Clinical practice guidelines recommend long-term follow-up care after treatment for early breast cancer. Shared follow-up and survivorship care for early breast cancer involves the joint participation of specialists and GPs in the planned delivery of follow-up care for women with early breast cancer or ductal carcinoma in situ (DCIS).
What is the purpose of follow up care for early breast cancer?
- Early detection of local, regional or distant recurrence
- Screening for a new primary breast cancer
- Detection and management of psychosocial distress, anxiety or depression
- Detection and management of treatment-related side effects and late effects
- Reviewing and updating family history information
- Observation of outcomes of therapy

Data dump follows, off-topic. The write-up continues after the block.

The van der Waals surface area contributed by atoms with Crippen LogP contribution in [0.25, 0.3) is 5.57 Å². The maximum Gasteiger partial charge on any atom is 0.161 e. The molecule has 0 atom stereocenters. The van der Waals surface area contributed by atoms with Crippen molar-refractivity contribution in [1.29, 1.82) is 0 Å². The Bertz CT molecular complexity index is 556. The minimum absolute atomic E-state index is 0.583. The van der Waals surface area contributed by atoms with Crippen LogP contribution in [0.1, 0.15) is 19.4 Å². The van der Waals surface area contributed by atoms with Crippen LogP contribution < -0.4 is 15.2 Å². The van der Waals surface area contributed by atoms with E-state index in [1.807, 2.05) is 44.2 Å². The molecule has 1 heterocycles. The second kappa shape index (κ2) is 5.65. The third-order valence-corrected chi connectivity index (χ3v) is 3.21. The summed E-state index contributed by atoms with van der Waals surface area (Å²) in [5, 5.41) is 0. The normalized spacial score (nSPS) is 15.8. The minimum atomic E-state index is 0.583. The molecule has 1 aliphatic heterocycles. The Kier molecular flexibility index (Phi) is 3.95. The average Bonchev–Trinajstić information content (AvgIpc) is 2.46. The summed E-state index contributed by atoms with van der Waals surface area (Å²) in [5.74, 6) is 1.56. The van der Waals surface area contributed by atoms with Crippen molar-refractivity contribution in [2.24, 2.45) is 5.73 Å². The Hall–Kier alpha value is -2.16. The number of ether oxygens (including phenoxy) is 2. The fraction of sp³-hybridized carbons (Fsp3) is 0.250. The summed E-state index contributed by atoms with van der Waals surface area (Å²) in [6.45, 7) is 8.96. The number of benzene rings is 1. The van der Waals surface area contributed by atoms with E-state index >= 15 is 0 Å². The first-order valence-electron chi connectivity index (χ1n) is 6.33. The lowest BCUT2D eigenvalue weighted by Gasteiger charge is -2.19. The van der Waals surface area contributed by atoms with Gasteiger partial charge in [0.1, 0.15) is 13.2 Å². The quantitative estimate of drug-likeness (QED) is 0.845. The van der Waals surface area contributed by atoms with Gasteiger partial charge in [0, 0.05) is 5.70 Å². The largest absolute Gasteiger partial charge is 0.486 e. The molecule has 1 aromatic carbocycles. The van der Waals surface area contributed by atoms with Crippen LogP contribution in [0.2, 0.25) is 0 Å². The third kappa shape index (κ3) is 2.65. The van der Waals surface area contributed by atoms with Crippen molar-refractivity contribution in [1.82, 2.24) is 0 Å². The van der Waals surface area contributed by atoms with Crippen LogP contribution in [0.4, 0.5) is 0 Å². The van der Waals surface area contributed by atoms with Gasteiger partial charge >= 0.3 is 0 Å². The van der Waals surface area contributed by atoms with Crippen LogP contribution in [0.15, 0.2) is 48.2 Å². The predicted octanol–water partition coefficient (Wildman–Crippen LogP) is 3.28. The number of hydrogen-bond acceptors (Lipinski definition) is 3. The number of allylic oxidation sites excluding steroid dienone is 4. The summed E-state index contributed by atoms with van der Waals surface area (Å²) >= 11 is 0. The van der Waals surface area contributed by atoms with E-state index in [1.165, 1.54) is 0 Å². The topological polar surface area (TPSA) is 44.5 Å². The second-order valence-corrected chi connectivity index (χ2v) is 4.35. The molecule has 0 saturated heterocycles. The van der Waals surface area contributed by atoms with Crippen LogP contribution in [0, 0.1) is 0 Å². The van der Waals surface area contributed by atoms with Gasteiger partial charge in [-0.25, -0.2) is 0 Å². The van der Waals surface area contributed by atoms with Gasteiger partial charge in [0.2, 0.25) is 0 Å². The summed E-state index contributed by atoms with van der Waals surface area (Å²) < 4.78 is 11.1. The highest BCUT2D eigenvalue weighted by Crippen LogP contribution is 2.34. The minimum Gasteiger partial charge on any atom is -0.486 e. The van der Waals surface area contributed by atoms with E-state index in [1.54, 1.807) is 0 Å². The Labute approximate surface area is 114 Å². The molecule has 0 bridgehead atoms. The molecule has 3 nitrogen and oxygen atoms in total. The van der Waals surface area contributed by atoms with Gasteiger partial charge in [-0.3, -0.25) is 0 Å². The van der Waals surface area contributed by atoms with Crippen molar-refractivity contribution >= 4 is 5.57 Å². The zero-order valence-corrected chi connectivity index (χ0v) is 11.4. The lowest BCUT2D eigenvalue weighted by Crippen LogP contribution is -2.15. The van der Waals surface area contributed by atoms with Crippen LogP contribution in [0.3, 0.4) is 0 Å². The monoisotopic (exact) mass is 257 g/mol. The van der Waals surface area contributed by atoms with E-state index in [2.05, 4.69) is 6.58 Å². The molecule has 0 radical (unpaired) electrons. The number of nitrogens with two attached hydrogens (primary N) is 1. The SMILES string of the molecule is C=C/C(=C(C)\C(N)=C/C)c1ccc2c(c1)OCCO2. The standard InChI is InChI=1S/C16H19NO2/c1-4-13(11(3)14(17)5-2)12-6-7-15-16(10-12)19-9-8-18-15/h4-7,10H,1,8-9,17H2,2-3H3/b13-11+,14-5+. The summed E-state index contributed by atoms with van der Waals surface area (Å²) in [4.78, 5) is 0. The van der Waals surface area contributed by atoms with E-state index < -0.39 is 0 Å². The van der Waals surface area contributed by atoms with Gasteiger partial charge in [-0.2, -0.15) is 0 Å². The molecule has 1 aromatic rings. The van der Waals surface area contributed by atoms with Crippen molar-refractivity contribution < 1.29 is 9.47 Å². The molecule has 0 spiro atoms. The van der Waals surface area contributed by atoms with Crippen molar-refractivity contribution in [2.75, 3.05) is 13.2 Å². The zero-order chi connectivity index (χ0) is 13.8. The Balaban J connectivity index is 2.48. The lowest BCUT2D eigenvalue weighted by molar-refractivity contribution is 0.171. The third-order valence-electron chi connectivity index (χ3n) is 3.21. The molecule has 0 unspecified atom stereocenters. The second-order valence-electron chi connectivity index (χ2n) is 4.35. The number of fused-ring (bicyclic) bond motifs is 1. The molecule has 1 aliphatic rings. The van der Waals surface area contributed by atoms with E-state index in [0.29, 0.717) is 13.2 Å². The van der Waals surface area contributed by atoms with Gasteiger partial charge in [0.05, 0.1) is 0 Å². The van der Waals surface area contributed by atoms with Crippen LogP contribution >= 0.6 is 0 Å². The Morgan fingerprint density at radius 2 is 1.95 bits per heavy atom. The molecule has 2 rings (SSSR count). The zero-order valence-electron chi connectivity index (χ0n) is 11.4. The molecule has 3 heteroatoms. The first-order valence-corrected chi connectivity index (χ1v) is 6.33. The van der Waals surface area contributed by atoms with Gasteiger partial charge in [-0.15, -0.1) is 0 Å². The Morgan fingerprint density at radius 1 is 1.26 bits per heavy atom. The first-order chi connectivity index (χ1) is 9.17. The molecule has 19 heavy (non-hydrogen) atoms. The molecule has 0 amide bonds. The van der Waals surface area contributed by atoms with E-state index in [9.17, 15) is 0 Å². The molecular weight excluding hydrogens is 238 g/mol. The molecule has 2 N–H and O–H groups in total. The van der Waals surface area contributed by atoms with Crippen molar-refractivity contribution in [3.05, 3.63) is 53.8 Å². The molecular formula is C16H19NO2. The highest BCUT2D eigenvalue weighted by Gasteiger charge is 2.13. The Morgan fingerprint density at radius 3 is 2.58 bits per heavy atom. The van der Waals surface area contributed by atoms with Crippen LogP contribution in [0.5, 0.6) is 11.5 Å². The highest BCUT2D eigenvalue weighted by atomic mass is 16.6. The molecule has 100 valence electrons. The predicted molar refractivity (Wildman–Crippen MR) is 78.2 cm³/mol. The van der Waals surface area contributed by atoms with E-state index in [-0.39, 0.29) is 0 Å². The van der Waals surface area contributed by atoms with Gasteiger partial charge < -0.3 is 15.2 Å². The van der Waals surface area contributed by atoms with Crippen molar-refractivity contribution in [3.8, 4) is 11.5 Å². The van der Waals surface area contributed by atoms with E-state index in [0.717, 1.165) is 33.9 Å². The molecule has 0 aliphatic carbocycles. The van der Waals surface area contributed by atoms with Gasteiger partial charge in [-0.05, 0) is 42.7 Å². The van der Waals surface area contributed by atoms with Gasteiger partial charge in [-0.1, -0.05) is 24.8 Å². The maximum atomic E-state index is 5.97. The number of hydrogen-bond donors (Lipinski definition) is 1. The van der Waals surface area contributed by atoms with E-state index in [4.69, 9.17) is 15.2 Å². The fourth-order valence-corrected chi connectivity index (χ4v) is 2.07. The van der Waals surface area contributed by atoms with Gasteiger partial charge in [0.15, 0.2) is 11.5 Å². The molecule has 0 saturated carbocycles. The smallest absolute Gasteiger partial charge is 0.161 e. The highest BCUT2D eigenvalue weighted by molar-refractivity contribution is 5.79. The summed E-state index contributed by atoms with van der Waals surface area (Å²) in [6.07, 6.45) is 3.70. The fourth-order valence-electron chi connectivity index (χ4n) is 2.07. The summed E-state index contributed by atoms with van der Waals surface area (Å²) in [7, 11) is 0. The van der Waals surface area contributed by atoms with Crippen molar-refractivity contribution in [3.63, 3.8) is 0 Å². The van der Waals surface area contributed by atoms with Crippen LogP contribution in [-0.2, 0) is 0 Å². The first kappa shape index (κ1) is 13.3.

- Reviewing treatment, including potentially relevant new therapies
- Promotion of secondary prevention strategies (including maintaining a healthy body weight, regular exercise and limiting alcohol intake).
What are the benefits of shared follow-up care?Shared follow-up and survivorship care has the potential to promote and support continuity of care and whole-person care. Primary care and GPs are well placed to deliver patient-centred, best-practice follow-up and survivorship care.
- Studies demonstrate that follow-up care by a GP is a safe and effective alternative to follow-up by a specialist and provides better continuity of care (more consistent care over time).
- A shared care approach may be more convenient, as patients may have easier access to their GP than their specialist.
- Patients may benefit from their GP overseeing all of their health issues.
Cancer Australia’s program of work in shared follow-up care for early breast cancer (2009–2015):
Cancer Australia has undertaken an extensive program of work to gather and build the evidence base to inform the development of a best practice model of shared follow-up care for early breast cancer in Australia.